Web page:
Kate Waller Barrett Elementary School teacher Dan Reichard, who was named The Washington Post Teacher of the Year, guides fifth-grade students through a lesson. (Jason Andrew/For The Washington Post)

Dan Reichard’s fifth-grade class settles into its morning routine: math problems, a song, the recital of the class creed.

“What do we strive to become each and every day?” asks Reichard, 28, a teacher at Kate Waller Barrett Elementary School in Stafford, Va. “One family,” the students yell back.

“We are?”

“Passionate!”

“And we are also?”

“Courageous!”

“And we are?”

“Relentless!”

“And, finally, we are?”

“Grateful!”

Reichard passes out drums made from plastic garbage bins. The children dance as they sing one of the class songs — a remix of Justin Timberlake’s “Can’t Stop the Feeling!” that Reichard wrote.

“I know that my kids love music, so I play music a lot, all throughout the day,” he said.

Now in his sixth year of teaching, Reichard has been named The Washington Post’s 2018 Teacher of the Year, chosen from 20 finalists from the District, Maryland and Virginia. His approach to teaching is simple: Build meaningful relationships with every student.

“I have conversations with the kids beyond academics,” he said.

He knows which student had soccer practice last night and who is having problems at home. Reichard even visits his students’ homes to get to know their families.

“A lot of our kids come from really tough backgrounds,” Reichard said. Sixty percent of students at Kate Waller Barrett qualify for free or reduced lunch. “I am willing to do whatever it takes to make certain that my kids feel that they are seen, heard and loved every single day.”

The students are definitely heard — Reichard’s classroom is the loudest in the building.

As students file into the classroom, Reichard stands outside, blasting pop music and greeting every kid with a personalized handshake.

“It would be better if you were wearing a Steelers shirt,” he says jokingly to a student in a New England Patriots sweatshirt. Reichard is from Knox, Pa., a small town midway between Pittsburgh and Erie.

While Reichard tries to make each day fun for his students, he acknowledges his time in elementary school wasn’t easy.

“My experiences were not good,” he said. “I was a really bad reader and I also had to take speech classes, speech therapy, so I was always pulled out of class. I just remember feeling really defeated.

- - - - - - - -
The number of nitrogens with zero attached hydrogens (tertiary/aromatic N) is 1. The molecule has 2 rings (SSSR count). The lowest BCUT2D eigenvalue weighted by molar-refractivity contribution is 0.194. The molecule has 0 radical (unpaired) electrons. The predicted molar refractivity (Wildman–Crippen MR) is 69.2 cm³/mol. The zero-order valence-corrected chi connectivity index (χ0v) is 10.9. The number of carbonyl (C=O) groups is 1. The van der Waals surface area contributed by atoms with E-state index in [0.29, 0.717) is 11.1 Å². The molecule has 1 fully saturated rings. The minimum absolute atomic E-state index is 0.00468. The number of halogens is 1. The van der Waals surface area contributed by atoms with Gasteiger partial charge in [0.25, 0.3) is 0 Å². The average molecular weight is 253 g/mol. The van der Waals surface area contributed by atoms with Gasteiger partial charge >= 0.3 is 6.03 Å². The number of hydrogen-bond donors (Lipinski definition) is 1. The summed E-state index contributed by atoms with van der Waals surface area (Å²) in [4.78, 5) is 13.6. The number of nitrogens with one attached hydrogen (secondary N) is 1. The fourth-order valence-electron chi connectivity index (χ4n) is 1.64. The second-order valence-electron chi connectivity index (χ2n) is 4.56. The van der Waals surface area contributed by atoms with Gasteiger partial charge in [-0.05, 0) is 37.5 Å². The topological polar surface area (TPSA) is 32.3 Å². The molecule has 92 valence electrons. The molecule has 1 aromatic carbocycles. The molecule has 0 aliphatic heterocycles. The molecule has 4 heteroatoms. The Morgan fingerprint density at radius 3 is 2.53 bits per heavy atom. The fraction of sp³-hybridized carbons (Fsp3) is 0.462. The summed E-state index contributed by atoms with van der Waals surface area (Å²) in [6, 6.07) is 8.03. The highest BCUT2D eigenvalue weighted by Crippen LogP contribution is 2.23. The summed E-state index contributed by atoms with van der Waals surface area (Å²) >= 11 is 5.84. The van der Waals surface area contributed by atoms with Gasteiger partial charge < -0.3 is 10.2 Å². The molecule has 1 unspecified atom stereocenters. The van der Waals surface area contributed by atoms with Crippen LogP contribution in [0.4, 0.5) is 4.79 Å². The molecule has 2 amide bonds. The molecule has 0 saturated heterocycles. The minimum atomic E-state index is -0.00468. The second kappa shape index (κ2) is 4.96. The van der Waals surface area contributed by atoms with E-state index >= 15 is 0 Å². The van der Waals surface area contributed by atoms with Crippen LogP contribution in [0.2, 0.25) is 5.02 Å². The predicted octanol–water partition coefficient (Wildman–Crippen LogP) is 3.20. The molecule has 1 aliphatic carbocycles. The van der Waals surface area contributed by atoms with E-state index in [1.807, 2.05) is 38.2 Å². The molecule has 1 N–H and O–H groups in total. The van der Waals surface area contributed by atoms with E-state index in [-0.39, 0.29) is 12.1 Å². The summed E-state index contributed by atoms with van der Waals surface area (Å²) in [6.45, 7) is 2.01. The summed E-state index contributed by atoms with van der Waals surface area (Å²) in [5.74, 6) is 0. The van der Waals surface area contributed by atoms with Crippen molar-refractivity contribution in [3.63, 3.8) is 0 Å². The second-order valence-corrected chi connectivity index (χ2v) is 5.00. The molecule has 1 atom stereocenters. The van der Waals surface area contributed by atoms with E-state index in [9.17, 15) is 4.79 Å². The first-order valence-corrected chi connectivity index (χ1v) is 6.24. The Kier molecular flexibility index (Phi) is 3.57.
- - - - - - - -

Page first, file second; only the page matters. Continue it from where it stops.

By the time he was in seventh grade, the speech classes were over but Reichard admits he was shy. It wasn’t until his choir teacher, Francis Nesta, forced him that he overcame his fear.

“He got me involved in the musicals that we did at school and one day he, in practice . . . had me stand up on a chair and say in front of the whole group — I can’t even remember what I said — I just screamed this word.”

“Everyone was cheering me on,” he said. “That teacher really invested so much in me and got to know me for six years.”

There’s a variation of this approach in Reichard’s classroom called “Three Minutes of Fame.” He randomly selects a student to stand in front of the class while everyone else showers the student with compliments.

“It gets kids to step out of their comfort zones,” he said. “Just like my chorus teacher did for me.”

The theater influence is clear in Reichard’s classroom. Aside from the singing and dancing, there’s what Reichard calls “transformation days.”

When the students studied rocks and minerals in October, Reichard transformed the classroom into a scene from “Jurassic World.” He draped the students’ desks with black tablecloths and decorated them with gray tubing so they resembled Jeeps. He played dinosaur sounds over the classroom’s speaker system.

“If [my students] see how much I put into my job, and how much I put into what I love, I hope that they can do that with something that they love down the road,” Reichard said.

“He’s a really good teacher,” said Brady Kibala, one of Reichard’s students. He said the “Jurassic World” day was one of his favorite classes.

Some of the students are wearing a T-shirt they all helped design. The bright blue shirts read “Rock Star Family” and have his students’ names printed on the bottom — all 27 of them.

“Rock star” is one of the names Reichard has for his students. When he slips up and calls them “kids,” one student swiftly corrects him. “The kids?” she asked.

“Sorry, the scholars,” Reichard responds.

Reichard encourages his students to speak up in this way. He said he treats them like “mini-adults.”

“I tell my kids that I am the luckiest person alive because I get to do what I love every single day,” he said. “I don’t know what it is, but there’s just something that tells me I have to work as hard as I possibly can for my kids every single day because they deserve only the best.”